Early history of steel-makingTen thousand years ago the technology of our ancestors was based upon the use of stone, three thousand years ago upon bronze, and two thousand years ago upon iron. Thus we refer to the Stone Age, Bronze Age,and the Iron Age. There is no corresponding period that archaeologists can specify as an age based on steel. Steel has been made in large quantities for only about 140 years, during which time it has become vital to our civilization. But the origins of steel lie in the remote past.
Plain or mild steel, as used in a host of applications, is an alloy of iron with a little carbon. More particularly, mild steel contains between 0.15 and 0.25 per cent carbon, partly in the form of iron carbide or cementite. Steel is much harder than pure iron and less brittle than cast iron (which contains more carbon than steel does); its strength, toughness, and springiness account for its great usefulness.
The first makers of iron tools and weapons on a large scale were the Hittites, and it was men of a subject tribe of the Hittites, the Chalybes, who first made steel in about 1400 BC. Chalybean steelsmiths in Asia Minor employed a cementation process; that is, they hammered hot but still unmolten iron together with charcoal until the iron became steel. During the hammering, carbon from the charcoal diffused into the iron, forming cementite – hence the name.
Molding and hardeningVariations on the cementation process continued in use for more than a thousand years, spreading from the Middle East into Europe and India. But it was in southern India that iron was melted for the first time and steel cast into molds. The Romans imported this steel in the shape of small, rounded cakes. They thought that it originated in China and called it "seric" (meaning Chinese) iron.
In Europe steel was sometimes made directly from an ore with the correct carbon content, but this was rare. More often steel resulted from the cementation process and, from the 8th century AD onwards, cementation steel began to began to be exported from the iron-rich parts of central Europe known as Styria and Carinthia. This steel had been further hardened by quenching it from red heat in water. It had taken a long time for this tempering to be learned, probably because the earlier known metals copper and bronze, quenched in this way, become softer. By the 15th century early printers were using steel punches in the manufacture of their type molds and, midway through the 17th century, tempered steel coach springs first added a little comfort to travel on Europe's rutted and pot-hole-strewn roads.
A great problem with early steel was the presence in it of slag waste from the ore, which made it difficult to manufacture large steel objects without structural weaknesses. This problem was solved by the mid-18th century as the result of the work of Turbern Bermann (1735–84), a Swedish metallurgist, and Benjamin Huntsman (1704–76). "Swedish steel", made from high-grade iron ore found in Sweden had a controlled carbon content and was free from slag, where Hunstman developed an improved form of the so-called crucible process that allowed him to make high-quality hardened steels for watch and clock springs. However, such high-grade steels were expensive to produce. In 1850, the entire output of steel in Britain was only 60,000 tons. Yet, 20 years later, steel was being produced in great quantities, at an average rate of one ton per minute, in batches made as cheaply as cat iron, by a new process that used Bessemer furnaces or "converters".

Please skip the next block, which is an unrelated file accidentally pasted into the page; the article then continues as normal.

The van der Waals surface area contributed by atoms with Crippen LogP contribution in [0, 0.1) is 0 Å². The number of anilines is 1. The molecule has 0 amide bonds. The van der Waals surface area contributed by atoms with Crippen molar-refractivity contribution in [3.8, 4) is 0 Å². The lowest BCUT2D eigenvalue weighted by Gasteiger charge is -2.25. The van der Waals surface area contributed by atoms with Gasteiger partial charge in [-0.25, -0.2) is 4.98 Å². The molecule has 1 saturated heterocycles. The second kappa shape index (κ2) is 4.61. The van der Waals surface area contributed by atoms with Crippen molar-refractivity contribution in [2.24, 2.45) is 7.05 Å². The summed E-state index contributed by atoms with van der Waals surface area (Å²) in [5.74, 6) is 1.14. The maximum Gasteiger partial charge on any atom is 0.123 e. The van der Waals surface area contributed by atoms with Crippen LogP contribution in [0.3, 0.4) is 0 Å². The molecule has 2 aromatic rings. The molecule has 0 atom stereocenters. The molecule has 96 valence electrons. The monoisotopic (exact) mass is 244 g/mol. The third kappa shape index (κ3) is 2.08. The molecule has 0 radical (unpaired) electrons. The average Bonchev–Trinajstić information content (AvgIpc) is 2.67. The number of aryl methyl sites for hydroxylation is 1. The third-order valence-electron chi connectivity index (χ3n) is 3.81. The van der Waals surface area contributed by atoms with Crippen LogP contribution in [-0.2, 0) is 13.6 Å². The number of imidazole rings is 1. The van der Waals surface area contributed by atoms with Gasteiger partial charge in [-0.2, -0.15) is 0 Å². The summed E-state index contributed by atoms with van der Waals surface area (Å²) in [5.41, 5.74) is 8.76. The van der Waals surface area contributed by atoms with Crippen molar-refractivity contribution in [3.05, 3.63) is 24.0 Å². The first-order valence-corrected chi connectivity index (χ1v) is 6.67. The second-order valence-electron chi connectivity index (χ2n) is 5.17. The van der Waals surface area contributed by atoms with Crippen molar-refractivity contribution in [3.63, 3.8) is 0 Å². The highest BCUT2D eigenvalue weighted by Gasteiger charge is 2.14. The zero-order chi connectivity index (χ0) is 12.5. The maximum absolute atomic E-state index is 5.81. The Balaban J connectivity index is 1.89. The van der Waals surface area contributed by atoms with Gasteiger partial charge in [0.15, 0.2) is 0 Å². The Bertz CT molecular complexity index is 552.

Mass production of steelThe secret of the Bessemer process, developed by Henry Bessemer (1813–1898) in 1856 from the invention of a bankrupt Kentucky steelmaker, William Kelly (1811–1888), was that excess carbon could be oxidized (combined with oxygen) by forcing bubbles of air through a mass of molten iron. Moreover, the carbon burned to carbon dioxide in the blast of air, so acting as a fuel. Once started, the process, the process continued without the addition of more fuel coal and was thus extremely economical.
Within five years the Bessemer process had a rival in the Siemens-Martin open-hearth process, in which iron, iron ore, and scrap steel are melted in such proportions as to drive of most of the carbon and oxygen as carbon monoxide. This inflammable gas is then burned "regeneratively" to pre-heat the blast. This efficient operation was, by 1900, producing more steel than even the Bessemer process.
The twentieth-century saw further revolutions in steelmaking, notably the continuous casting of steel and special steels such as those for making machine tools and turbine blades. The newer steels include stainless steels, which contain chromium, nickel, and sometimes molybdenum, and are made in an electric furnace. Most modern processes use a basic slag and a basic refractory furnace lining: acidic processes are incapable of removing phosphorus. When the impurities have been removed, desired elements are added in calculated proportions. The molten steel is cast as ingots which are shaped while still red-hot in rolling mills, or it may be cast as a continuous bar ("strand casting").
The properties of medium-carbon (0.25% to 0.45% carbon) and high-carbon (up to 1.7% carbon) steel may be greatly improved by heat treatment: annealing, casehardening, and tempering. Steel metallurgy is complex: unhardened steel may contain combinations of three phases – austenite, ferrite, and cementite – differing in structure and carbon content; hardened steel contains martensite, which may be thought of as ferrite supersaturated with carbon.
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